i also want to know about you tell me”
Within an hour she received a reply:
“Hi Emma, thanks for your email. You sound like a nice, friendly, kind ad [sic] easygoing girl. I am a 26 years old male. have a variety of inter[ests] clubbing, dancing and drinking. I enjoy swimming, surfing and diving, I […] BBQs, and bushwalking. I love camping, road trips and travelling. I listen [to] music. I love comedy, action and romance movies.
Do you like dancing? what are your favourite food and drinks?
Do you mind swapping numbers? Mine is XXXX XXX 493
Have a splendid day!
Emma and Chuck began exchanging mobile phone text messages. On 20 March 2011 Chuck sent this message:
“Hi [Emma], this is Chuck. Would you like to meet 4 dinner, long swap n chat at 7:30pm 2nite in City? I look 4ward to seeing you. Plz text me back on XXXXXXX493. From: +XXXXXXXX510 20/3/2011 18:52”
That evening Chuck sent a further message:
“Honey, Can you wait for me at South Bank Cinema OR on corner of Adelaide n Creek St in City? We’ll have dinner, chat n study. Plz text me on XXXXXXX493 thanks. From: +XXXXXXXX510 20/03/11 19:04”
Chuck then sent two messages in quick succession:
“call :-) me :-) now :-) From: + XXXXXXX493 20/03/2011 19:41”
“call :-) me :-) now :-) From: + XXXXXXX493 20/03/2011 19:43”
Followed again by:
“call :-) me :-) now :-) From: + XXXXXXX493 20/03/2011 19:50”
His final message on that night was sent three minutes later:
“I’ll be driving white car. wearing green t-shirt n blue jeans. What will you be wearing? Plz wait on corner of Adelaide n Creek St in City. Reply to XXXXXXX493 From: + XXXXXXXX 510 20/03/2011 19:53”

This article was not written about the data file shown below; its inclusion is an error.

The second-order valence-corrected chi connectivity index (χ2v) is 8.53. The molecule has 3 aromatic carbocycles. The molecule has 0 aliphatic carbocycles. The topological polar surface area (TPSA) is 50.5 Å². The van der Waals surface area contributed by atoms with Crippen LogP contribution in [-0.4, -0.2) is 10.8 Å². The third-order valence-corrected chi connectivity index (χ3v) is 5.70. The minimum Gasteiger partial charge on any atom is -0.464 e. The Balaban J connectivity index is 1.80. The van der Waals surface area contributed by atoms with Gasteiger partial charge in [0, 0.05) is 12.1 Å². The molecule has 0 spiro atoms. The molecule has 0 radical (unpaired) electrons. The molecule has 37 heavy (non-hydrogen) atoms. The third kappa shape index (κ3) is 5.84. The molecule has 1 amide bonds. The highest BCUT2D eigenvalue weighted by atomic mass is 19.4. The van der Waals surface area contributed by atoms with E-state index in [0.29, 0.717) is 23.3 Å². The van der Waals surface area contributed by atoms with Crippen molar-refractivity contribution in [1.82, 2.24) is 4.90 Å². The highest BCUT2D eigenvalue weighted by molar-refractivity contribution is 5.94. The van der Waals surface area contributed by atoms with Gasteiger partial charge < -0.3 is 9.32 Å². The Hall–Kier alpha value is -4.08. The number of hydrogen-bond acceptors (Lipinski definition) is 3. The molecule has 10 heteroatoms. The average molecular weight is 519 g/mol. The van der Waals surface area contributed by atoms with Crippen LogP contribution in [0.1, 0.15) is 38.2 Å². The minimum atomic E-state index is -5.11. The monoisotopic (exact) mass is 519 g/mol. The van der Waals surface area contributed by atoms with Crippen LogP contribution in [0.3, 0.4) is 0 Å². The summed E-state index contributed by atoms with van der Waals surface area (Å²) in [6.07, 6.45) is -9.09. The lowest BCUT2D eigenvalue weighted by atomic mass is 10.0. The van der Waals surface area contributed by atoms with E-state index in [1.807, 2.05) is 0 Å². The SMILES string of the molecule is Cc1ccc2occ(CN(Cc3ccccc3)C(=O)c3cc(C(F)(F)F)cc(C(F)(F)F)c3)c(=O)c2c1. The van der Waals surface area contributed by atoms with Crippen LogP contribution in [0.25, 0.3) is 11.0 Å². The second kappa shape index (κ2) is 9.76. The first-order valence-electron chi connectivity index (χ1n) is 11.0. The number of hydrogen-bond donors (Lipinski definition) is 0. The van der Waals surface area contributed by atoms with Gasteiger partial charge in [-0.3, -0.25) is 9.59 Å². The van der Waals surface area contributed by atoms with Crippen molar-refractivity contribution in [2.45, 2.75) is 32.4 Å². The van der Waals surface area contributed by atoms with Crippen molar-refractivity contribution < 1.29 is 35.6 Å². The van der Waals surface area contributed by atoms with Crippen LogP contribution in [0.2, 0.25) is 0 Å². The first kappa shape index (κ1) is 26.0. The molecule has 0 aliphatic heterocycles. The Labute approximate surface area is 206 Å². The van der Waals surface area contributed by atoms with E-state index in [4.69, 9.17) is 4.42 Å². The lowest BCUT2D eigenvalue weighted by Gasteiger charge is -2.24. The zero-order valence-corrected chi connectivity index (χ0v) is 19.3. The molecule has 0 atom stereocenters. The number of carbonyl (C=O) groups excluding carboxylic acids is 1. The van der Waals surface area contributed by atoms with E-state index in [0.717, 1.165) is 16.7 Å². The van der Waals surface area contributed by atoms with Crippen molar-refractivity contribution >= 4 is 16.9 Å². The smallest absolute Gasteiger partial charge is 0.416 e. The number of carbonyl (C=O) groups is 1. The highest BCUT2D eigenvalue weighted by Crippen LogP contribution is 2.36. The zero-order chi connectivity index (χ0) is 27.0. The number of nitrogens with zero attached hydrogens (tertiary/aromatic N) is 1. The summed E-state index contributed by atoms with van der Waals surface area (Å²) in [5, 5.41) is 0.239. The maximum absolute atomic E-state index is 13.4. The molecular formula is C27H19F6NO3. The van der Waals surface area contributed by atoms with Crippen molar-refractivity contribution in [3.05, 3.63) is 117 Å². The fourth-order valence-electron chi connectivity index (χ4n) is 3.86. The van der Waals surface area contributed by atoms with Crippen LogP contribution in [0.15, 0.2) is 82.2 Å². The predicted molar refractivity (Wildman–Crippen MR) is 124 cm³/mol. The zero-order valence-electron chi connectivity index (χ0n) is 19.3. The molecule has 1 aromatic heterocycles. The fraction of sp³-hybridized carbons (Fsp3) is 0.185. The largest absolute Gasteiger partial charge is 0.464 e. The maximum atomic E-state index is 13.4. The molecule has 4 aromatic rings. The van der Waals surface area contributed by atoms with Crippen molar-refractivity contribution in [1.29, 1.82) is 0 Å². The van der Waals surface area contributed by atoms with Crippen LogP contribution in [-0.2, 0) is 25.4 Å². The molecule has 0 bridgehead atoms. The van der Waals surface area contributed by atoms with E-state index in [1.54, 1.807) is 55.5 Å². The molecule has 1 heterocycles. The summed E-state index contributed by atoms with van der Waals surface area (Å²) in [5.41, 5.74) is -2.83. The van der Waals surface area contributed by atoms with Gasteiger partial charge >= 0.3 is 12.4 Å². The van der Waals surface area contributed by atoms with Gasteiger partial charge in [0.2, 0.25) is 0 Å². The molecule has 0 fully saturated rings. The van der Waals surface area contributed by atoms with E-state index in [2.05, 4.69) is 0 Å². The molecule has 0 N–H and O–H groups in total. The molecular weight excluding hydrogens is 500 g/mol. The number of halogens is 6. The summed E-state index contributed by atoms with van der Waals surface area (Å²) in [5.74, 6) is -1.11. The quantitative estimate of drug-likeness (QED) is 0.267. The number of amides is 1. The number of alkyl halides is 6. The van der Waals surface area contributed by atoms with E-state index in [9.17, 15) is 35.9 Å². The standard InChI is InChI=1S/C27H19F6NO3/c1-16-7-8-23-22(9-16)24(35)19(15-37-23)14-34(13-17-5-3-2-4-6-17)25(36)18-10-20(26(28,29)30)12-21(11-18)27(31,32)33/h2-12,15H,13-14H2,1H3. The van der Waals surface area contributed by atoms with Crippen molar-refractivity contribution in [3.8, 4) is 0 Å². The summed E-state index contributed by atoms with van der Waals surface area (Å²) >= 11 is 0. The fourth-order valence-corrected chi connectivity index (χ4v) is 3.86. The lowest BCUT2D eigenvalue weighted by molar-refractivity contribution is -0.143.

Emma had only been in Brisbane for a few days and could not find her way to the rendezvous. A passer-by led her to the rendezvous. While she waited there with her guide she received a phone call from Chuck. He said words to the effect that because she was with “[her] friend” he could not meet her. He never turned up.
Over the next two days Chuck sent further text messages to Emma attempting to arrange a further meeting but she ignored these. She then found another advertisement on the same website from someone also offering to teach English in return for being taught Korean. Emma received the following response on 23 March 2011 from someone calling himself “Andrew”.
I would like to thank you for your reply.
My name is Andrew. As you know, I am seeking a Korean language … [s]uch as greetings. In addition, I am keen to know about Korean …
I am travelling to Korean and would love to know about beauti[ful]
In return, I am happy to assist you with English. For example, I … an food, drinks, music, art and history if you like.
We can help each other, have great time and be good friends.
I would like to know more about you. Would you kindly tell m[e] …
I look forward to hearing from you.
Enjoy the rest of your day!
Thanks again. :-)”
Emma responded a couple of hours later:
“im a female maybe are you male?? i saw your name. i can guess how about you??? i almost interested everything becaues [sic] my pers[…]
my number is XXXXXXX807 i haven’t work yet so I have a time all of rest …
have a good time ^^~”
Andrew responded within 15 minutes:
“Hi [Emma], thanks for your quick reply. Yes, I am a boy. I have a … diving. I like picnics, BBQs and bushwalking. I love camping, […]hanna, britney spears, beyonce, Usher, Black Eyed Peas, Pitbul
When it comes to Koean [sic] language and culture such as food and …
Korean language, food, drinks, and music. What do you like to do in your free time? Do you like dancing? Thanks :-)”
That evening Emma responded:
“oh i mistake so New mail by the way anyway i also like dancing … My face is SSsssooooo red so i don’t like drinking when my break time I just do internet surfing and shopping in Au… …. can i ask two Q?? how old are you?? and um why will you go in korea???”